The two sides battled in court. In a landmark ruling, the taxing bodies won. Rather than pay on the entire taxable value, the hospital cut a deal to maintain its exemption but pay half the assessed value of its property to the city, school district and county. The deal was renewed in five-year increments. UPMC's purchase of Hamot in February triggered the need to modify the paperwork.
"The UPMC people were new to this whole thing, and I think they were a little leery about it," Erie County Executive Barry Grossman said. "They didn't quibble at all [about the money]. They just quibbled about having to go through the process."
UPMC now pays nearly $1.2 million a year through the PILOT. That makes it the fifth-largest PILOT in the nation for a hospital, according to an analysis by Daphne A. Kenyon, an economist and visiting fellow at the Lincoln Institute of Land Policy in Cambridge, Mass.
The city of Boston has one of the oldest and most lucrative PILOT programs, having brought in $31 million from local nonprofits in fiscal 2010. Massachusetts General Hospital, with 2011 revenue of nearly $3 billion, tops the hospital list, paying Boston $3.5 million a year, Ms. Kenyon said. Lancaster General Hospital, an $849 million system in Lancaster County, Pa., is next in line, paying $1.38 million to the city of Lancaster as part of an informal agreement and $1.5 million through a PILOT in combined cash and services to the school district.
"As goes the city, so goes Lancaster General Health," hospital spokesman John Lines said. "The health and well-being of our community is critically important, and we understood without those contributions the well-being of the city would be severely challenged."
Inspired by the Hamot deal, Monroeville Deputy Mayor Diane Allison determined to get an agreement with UPMC East, the hospital that opened in July.
"We have reached out to UPMC. We're currently awaiting their decision on the amount. We've asked for a certain amount based on the taxes the property would be paying if it was a taxable property," she said.
Although UPMC East cost $250 million to build, Ms. Allison said Monroeville assigned the same value to UPMC East as the value of nearby, 34-year-old Forbes Regional Hospital, owned by UPMC's rival, West Penn Allegheny Health System -- $65 million.
But, like in South Fayette, Monroeville and the Gateway School District are not collaborating.
Braddock represents a municipality that enjoys a PILOT agreement involving a facility that is no longer there.
After UPMC closed its Braddock hospital in January 2010, it committed to pay the city $90,000 a year for five years in lieu of wage taxes that hospital employees had paid. Braddock Mayor John Fetterman said the deal is actually equal to about 15 years worth of wage taxes that were paid by former UPMC employees.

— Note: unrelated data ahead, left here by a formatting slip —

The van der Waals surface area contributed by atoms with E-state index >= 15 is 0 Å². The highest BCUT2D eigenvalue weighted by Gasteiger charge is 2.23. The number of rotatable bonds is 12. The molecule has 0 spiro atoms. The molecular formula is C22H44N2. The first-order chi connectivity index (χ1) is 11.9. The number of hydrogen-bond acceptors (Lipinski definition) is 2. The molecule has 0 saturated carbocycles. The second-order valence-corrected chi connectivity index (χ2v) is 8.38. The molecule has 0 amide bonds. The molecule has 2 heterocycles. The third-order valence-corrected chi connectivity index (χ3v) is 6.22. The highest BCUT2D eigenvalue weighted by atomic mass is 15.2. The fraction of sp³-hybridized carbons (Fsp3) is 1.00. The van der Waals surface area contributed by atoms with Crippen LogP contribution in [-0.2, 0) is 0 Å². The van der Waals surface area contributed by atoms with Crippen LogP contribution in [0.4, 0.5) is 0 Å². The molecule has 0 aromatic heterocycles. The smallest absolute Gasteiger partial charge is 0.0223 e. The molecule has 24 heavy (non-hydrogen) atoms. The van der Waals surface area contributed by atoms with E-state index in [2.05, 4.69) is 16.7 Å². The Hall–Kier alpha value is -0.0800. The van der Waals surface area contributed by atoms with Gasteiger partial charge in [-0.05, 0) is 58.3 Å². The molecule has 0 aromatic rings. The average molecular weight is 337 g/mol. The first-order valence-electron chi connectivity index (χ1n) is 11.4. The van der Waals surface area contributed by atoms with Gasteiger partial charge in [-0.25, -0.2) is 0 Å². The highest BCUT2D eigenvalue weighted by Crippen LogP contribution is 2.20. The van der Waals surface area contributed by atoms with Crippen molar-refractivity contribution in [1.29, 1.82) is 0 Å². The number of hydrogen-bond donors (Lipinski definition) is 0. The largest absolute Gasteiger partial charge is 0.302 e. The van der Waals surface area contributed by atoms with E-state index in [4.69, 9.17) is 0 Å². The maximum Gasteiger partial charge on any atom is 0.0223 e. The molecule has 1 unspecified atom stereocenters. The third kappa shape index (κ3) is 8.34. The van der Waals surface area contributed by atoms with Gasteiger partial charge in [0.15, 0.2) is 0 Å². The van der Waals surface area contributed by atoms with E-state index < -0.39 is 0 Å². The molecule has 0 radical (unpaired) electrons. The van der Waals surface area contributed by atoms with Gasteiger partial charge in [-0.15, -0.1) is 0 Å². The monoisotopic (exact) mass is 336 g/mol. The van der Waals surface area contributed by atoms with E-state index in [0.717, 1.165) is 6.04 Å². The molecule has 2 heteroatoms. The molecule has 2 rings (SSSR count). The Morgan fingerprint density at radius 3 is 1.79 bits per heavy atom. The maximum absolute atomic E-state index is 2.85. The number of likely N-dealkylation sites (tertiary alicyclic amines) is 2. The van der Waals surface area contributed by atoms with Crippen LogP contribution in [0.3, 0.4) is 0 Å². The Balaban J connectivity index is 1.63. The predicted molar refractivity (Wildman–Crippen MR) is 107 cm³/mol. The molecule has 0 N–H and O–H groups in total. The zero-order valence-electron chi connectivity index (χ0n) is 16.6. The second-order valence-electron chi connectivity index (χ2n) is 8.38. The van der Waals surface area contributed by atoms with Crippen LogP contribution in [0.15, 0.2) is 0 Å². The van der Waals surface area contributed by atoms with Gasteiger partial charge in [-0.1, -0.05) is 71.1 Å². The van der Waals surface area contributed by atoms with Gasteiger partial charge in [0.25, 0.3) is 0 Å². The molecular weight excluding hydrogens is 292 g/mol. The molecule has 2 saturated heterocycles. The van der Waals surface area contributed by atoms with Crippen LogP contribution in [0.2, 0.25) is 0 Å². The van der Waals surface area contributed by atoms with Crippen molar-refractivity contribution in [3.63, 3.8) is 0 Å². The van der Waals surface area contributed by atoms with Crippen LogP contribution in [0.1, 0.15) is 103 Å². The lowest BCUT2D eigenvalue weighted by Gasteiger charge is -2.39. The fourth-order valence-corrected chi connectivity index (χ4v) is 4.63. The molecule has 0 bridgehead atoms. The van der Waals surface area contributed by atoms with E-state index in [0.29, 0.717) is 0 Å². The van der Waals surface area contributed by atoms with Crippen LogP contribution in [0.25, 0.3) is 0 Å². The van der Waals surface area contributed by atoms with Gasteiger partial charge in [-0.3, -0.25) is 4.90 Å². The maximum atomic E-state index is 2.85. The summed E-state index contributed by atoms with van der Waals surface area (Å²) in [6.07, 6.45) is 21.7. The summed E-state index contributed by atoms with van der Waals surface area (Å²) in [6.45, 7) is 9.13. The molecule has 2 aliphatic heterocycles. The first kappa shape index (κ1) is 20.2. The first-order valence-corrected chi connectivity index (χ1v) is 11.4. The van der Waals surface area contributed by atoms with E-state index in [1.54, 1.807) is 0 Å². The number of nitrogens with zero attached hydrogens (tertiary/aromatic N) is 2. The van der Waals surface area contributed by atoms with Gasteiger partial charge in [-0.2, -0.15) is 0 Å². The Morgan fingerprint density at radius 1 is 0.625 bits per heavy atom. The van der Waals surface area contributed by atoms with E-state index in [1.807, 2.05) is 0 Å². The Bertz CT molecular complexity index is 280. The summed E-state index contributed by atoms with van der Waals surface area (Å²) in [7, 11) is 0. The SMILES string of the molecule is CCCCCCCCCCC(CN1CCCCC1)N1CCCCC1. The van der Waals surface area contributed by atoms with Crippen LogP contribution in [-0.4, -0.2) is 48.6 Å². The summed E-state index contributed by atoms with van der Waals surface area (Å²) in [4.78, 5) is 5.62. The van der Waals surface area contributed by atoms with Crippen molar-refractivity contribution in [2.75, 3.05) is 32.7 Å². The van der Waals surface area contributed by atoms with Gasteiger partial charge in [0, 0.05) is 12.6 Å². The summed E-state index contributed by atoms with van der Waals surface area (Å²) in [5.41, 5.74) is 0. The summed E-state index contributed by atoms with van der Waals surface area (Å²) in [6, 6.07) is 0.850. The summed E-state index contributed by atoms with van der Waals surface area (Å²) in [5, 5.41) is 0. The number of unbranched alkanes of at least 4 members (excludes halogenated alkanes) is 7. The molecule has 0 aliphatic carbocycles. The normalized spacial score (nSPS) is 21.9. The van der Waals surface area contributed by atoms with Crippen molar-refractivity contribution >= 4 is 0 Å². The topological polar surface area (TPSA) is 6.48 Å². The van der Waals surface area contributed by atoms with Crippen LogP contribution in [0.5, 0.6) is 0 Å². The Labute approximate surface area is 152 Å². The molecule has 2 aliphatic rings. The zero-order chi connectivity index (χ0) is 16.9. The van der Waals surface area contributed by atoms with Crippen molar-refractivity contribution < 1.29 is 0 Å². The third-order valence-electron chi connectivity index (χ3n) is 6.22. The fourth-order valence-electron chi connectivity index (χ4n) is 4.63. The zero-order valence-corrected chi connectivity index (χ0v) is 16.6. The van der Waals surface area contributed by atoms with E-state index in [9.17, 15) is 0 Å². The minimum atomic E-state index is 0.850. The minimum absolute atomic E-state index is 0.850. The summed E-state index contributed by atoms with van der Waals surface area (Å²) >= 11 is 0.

In Pittsburgh, near Aspinwall, UPMC does not own the land on which UPMC St. Margaret sits on Freeport Road, but it pays Allegheny County $15,000 a year through a PILOT agreement. The payment has been made since 1995, two years before St. Margaret became part of the UPMC system.
At least three municipalities in Western Pennsylvania -- Farrell, Greenville and Hempfield, all in Mercer County -- receive money from UPMC without a formal agreement.
The payments appear to be a holdover from the era after Sharon Steel Corp. closed and Horizon Health System pitched in to help the area. Horizon, created from Shenango Valley Medical Center and Greenville Regional Hospital, merged with UPMC in 1998.
Despite all of those deals, in McKeesport, city and school district officials said they were reluctant to push UPMC for a PILOT on the local hospital for fear of alienating the nonprofit and prompting them to shutter UPMC McKeesport.
UPMC has never threatened to leave the financially distressed community, but the prospect lurks in the back of officials' minds.
"You can't ignore the fact that they're a very large employer and we'd have to consider what would happen if they weren't here. No one has used that as a bargaining chip," said Democratic state Sen. Jim Brewster, McKeesport's former mayor. "If you make a business feel uncomfortable, whether it be financially or from an infrastructure perspective, they're going to take their business elsewhere."
That concern reflects a balance of power that seems backward to Ms. Wagner, the Allegheny County controller.
"If you can have elected officials speaking unanimously, that is very, very powerful," Ms. Wagner said. "We should be in a position of power, but we've taken a back seat. It's the responsibility of government to step up and say, 'This is what we demand of you.' "
Mr. Fitzgerald provided no detail on his efforts to woo nonprofits to sign PILOT agreements. The voluntary nature of the agreement means the county cannot force UPMC or anyone else to agree to payments on tax-exempt property. Nor can the county prevent UPMC from dialing back its investments in other areas if it chooses to do so to compensate for new expenditures through a PILOT.
"We're just going to do our best. It makes it very difficult to do it," Mr. Fitzgerald said. "You hope what you get for the taxpayers is not hurting another area."